Add Dr. Mark Shelton, R-Fort Worth, to the list of people running for Wendy Davis' seat in the Texas Senate. Shelton, a state representative, says 60 percent of the district is in Fort Worth — a distinction he's likely to emphasize in a primary race with Rep. Kelly Hancock, R-North Richland Hills. The district is the subject of a federal court challenge from Davis, a Fort Worth Democrat, and others who say the district was drawn in a way that dilutes the voting strength of minorities, in violation of the Voting Rights Act. If it remains drawn the way it is now, Republicans have a strong advantage over the Democratic incumbent. Shelton says he'll stay in no matter what the courts do to the district.
Dr. Donna Campbell, who has moved to New Braunfels, says she will run against state Sen. Jeff Wentworth of San Antonio in next year's Republican primary. She lost a congressional race last November, when she challenged U.S. Rep. Lloyd Doggett, D-Austin. She listed her home base as Columbus in that race.
Arlington's Chris Harris became the fourth Republican state senator to say he won't seek re-election next year. He had a challenger in state Rep. Rodney Anderson, R-Grand Prairie, and there were strong rumors that one of the wealthier business lobby groups — Texans for Lawsuit Reform — would be hunting him. Anderson, a freshman, probably had his best chance in using Harris as a foil; without the incumbent in the race, he's got a much more difficult contest in front of him. Start here: Victor Vandergriff is likely to get in. He's Harris' pick, for what it's worth, and he's got a known name: He's on the North Texas Transportation Authority, there's a car dealership with his name on it, and his dad, Tom Vandergriff, was mayor of Arlington, a U.S. congressman and Tarrant County judge.
State Rep. Will Hartnett, R-Dallas, confirmed rumors that he won't seek re-election. He noted in his announcement that he was one of the few votes against college tuition for the children of undocumented immigrants when that bill — now haunting the governor's presidential campaign — passed in 2001.
Dr. Stuart Spitzer announced he'll run for HD-4, where freshman Rep. Lance Gooden, R-Terrell, is the incumbent. Spitzer is still gearing up; the first blog entry on his website when we looked was headlined "Why I'm prolife"; the text that followed was "I'm prolife because blah blah blah."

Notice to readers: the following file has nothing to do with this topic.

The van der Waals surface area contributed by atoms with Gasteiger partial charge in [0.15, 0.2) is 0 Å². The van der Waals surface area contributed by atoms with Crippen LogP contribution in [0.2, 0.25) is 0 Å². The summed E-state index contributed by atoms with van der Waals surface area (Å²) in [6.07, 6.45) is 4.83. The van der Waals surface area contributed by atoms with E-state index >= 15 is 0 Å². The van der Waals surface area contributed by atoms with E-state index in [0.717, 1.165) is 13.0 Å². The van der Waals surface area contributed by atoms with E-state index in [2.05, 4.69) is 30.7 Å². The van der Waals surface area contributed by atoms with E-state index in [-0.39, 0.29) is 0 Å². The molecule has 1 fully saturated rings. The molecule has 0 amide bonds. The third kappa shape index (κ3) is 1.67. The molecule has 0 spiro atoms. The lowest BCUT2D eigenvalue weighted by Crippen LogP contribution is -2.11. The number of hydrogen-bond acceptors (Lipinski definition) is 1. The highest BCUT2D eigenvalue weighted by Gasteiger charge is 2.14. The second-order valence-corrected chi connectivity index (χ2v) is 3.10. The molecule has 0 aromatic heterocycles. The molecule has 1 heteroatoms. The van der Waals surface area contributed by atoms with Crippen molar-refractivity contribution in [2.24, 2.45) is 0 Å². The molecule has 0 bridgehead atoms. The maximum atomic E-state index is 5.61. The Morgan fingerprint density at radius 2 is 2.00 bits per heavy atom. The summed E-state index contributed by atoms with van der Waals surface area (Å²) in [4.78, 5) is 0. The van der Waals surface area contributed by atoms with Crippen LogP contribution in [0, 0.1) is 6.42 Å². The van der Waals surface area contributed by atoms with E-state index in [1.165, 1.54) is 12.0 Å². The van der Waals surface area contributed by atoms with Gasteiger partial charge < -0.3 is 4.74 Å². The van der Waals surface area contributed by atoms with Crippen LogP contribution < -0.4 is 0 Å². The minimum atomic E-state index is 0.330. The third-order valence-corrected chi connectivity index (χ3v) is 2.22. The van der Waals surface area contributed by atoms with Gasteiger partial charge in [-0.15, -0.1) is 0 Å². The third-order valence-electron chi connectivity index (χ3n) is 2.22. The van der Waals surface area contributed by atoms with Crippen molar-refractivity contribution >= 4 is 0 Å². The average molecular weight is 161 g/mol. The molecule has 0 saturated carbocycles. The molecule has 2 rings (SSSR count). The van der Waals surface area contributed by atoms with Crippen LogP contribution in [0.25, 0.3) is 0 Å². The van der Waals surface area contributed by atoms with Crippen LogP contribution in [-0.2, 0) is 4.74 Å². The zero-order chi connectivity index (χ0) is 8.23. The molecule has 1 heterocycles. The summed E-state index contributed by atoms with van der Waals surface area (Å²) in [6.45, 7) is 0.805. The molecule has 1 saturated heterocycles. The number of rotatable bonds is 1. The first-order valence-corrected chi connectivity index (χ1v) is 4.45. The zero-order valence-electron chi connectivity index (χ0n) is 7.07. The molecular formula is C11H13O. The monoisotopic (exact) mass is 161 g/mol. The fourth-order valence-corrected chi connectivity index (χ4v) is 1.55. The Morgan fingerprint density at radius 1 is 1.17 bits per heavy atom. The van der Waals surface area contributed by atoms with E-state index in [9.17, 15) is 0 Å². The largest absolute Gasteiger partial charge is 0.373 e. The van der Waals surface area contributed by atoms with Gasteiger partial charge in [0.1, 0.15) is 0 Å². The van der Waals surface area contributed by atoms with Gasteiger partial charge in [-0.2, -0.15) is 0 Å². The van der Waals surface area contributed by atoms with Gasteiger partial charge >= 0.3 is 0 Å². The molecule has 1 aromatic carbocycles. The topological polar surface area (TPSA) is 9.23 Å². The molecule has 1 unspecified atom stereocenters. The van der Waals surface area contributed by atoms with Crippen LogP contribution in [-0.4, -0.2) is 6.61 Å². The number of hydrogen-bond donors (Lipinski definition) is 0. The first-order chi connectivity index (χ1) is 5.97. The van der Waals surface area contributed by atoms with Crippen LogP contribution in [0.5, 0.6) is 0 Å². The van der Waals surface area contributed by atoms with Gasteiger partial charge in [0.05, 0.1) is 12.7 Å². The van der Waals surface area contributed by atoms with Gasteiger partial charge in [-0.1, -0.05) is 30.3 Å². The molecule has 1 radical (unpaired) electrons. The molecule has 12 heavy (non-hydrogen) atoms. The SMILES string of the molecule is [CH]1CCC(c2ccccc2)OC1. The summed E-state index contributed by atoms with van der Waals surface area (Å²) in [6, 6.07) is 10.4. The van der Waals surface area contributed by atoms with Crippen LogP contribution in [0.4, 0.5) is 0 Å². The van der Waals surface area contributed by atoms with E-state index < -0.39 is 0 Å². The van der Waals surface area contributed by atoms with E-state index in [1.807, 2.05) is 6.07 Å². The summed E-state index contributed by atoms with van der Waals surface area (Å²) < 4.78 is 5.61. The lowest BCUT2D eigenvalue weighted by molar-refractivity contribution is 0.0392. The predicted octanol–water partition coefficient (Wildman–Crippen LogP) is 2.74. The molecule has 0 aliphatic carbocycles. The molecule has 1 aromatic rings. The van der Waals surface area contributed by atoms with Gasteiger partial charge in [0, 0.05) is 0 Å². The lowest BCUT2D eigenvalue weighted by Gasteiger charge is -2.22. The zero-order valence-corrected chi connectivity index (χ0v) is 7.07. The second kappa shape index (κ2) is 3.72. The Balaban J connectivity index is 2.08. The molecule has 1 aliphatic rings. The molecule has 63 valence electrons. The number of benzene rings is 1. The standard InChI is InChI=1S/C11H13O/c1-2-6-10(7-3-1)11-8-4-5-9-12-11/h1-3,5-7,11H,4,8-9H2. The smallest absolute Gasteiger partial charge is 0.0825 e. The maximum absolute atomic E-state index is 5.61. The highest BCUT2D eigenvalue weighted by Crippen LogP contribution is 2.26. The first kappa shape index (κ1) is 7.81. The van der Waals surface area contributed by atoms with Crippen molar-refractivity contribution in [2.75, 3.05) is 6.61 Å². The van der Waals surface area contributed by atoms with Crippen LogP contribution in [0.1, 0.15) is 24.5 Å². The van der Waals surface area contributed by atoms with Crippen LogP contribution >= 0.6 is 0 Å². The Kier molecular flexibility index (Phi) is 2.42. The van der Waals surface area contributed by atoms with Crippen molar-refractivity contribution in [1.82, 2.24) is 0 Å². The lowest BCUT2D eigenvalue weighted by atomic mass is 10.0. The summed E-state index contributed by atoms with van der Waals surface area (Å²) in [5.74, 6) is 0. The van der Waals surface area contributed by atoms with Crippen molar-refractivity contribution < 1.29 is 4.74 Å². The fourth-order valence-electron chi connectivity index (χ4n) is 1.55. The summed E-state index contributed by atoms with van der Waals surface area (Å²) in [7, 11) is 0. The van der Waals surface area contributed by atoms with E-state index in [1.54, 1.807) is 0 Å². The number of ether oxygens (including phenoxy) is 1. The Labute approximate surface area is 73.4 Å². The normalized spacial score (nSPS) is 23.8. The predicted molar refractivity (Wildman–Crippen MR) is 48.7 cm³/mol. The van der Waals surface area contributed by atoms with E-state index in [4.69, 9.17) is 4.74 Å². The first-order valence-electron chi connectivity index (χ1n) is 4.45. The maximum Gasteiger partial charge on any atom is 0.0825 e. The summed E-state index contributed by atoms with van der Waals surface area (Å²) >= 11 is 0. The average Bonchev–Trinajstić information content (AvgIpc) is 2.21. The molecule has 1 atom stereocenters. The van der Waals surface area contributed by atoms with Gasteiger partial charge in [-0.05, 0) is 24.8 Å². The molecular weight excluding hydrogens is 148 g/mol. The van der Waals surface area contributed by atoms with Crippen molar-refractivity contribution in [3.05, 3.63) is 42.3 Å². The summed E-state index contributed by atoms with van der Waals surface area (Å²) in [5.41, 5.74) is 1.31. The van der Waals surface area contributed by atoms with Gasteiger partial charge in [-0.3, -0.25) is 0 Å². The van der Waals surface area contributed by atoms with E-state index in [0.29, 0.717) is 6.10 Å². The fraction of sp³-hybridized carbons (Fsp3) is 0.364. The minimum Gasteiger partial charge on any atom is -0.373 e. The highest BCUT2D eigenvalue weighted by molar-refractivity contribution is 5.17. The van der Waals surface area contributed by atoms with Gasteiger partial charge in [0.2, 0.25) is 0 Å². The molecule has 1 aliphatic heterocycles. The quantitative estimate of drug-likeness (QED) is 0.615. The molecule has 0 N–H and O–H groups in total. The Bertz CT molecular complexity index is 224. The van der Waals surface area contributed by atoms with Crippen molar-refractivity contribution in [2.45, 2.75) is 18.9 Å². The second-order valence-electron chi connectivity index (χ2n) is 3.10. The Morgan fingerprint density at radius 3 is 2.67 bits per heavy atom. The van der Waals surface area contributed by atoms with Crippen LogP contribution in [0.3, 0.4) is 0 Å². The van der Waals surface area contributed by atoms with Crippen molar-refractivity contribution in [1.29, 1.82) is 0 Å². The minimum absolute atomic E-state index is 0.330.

Add Dr. Steve Nguyen, a Republican optometrist from Irving, to the list of people considering a run in HD-115 — the north Dallas County district where Rep. Jim Jackson, R-Carrollton, decided not to run for re-election. Nguyen would be running against Bennett Ratliff, a Coppell school board member and the son of former Lt. Gov. Bill Ratliff. Matt Rinaldi, an Irving attorney, is also in that GOP primary race.
Dr. Charles Schwertner, the Georgetown state representative now running for the Texas Senate, got an early endorsement from the Texans for Lawsuit Reform PAC. He's running in SD-5, where Sen. Steve Ogden, R-Bryan, announced plans to quit after this term. Schwertner also released a list of current and former mayors, public officials and other locals who've endorsed his campaign, and fellow House members whose districts overlap the Senate district. Two more: He got an endorsement from Steve Hotze's Conservative Republicans of Texas, and another from the Texas Academy of Family Physicians PAC.
TLR jumped in early in SD-11, too, endorsing Rep. Larry Taylor's bid to succeed Mike Jackson, R-La Porte (Jackson is running for Congress). They'll also back Rep. Wayne Christian, R-Center, who's trying to get re-elected in a district that has several new counties where his is a fresh face. Christian has a challenger: Marshall Mayor Chris Paddie, who's also a Republican.
And they jumped into a race where two incumbents are battling, saying they'll be behind Hillister Republican James White instead of Mike "Tuffy" Hamilton of Mauriceville. White is a freshman, and one of only two black Republicans in the House.
Ryan Sitton, R-Friendswood, will run for Taylor's seat in the House. He's an engineer and CEO and founder of Pinnacle Asset Integrity Services.
Texas Railroad Commissioner Barry Smitherman, who'll stand for election for the first time next year, says he's got the support of 12 of the 19 Republicans in the Texas Senate. So far, he's in the quiet race next year; the candidates are lining up for the other open spot on the RRC.
Josh Caesar, a McKinney Republican, says he'll run for Congress in CD-3 — the district now represented by U.S. Rep. Sam Johnson, R-Plano.
Former Chambers County Commissioner Bill Wallace, a Republican, will run for the House in HD-23, where Galveston Democrat Craig Eiland is the incumbent.
Trent Ashby, the president of the Lufkin school board, will challenge freshman Rep. Marva Beck, R-Centerville, in HD-57, a redrawn district that used to belong mostly to Waco.
Pencil in Hector Enriquez in El Paso's HD-75, where Chente Quintanilla, D-Tornillo, is the incumbent. Quintanilla is talking openly about running for county commissioner, and Enriquez is making the rounds in preparation for a run.
Cleburne Mayor Justin Hewlett will run for Congress in CD-25, a crowded district that has an incumbent — Lloyd Doggett, D-Austin — who's going to run in the district next door. That leaves an open seat with more than a half-dozen Republicans seeking the nomination. Hewlett was on the Cleburne school board before running for mayor.
This week's list of incumbents who say they'll seek another term next year includes: Rep. Jim Pitts, R-Waxahachie; Rep. Chuck Hopson, R-Jacksonville; Sen. Royce West, D-Dallas; Rep. Sarah Davis, R-Houston; and Rep. Stefani Carter, R-Dallas.
Texas Tribune donors or members may be quoted or mentioned in our stories, or may be the subject of them. For a complete list of contributors, click here.